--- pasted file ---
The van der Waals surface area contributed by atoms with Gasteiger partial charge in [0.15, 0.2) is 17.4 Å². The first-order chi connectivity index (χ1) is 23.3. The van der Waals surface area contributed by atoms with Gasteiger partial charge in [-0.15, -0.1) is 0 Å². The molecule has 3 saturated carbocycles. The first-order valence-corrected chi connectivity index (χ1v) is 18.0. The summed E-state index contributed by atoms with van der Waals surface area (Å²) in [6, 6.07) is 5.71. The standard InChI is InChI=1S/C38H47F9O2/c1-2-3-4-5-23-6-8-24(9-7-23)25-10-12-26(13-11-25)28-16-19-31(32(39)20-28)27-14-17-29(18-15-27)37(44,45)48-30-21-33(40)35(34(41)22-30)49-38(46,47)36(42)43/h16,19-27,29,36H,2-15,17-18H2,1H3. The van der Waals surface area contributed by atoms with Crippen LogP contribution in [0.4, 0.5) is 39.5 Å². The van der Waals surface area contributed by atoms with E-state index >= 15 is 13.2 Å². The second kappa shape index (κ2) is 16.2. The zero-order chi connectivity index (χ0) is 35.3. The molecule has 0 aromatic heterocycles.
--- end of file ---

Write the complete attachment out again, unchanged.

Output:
The van der Waals surface area contributed by atoms with Gasteiger partial charge in [0.15, 0.2) is 17.4 Å². The first-order chi connectivity index (χ1) is 23.3. The van der Waals surface area contributed by atoms with Gasteiger partial charge in [-0.15, -0.1) is 0 Å². The molecule has 3 saturated carbocycles. The first-order valence-corrected chi connectivity index (χ1v) is 18.0. The summed E-state index contributed by atoms with van der Waals surface area (Å²) in [6, 6.07) is 5.71. The standard InChI is InChI=1S/C38H47F9O2/c1-2-3-4-5-23-6-8-24(9-7-23)25-10-12-26(13-11-25)28-16-19-31(32(39)20-28)27-14-17-29(18-15-27)37(44,45)48-30-21-33(40)35(34(41)22-30)49-38(46,47)36(42)43/h16,19-27,29,36H,2-15,17-18H2,1H3. The van der Waals surface area contributed by atoms with Crippen LogP contribution in [0.4, 0.5) is 39.5 Å². The van der Waals surface area contributed by atoms with E-state index >= 15 is 13.2 Å². The second kappa shape index (κ2) is 16.2. The zero-order chi connectivity index (χ0) is 35.3. The molecule has 0 aromatic heterocycles.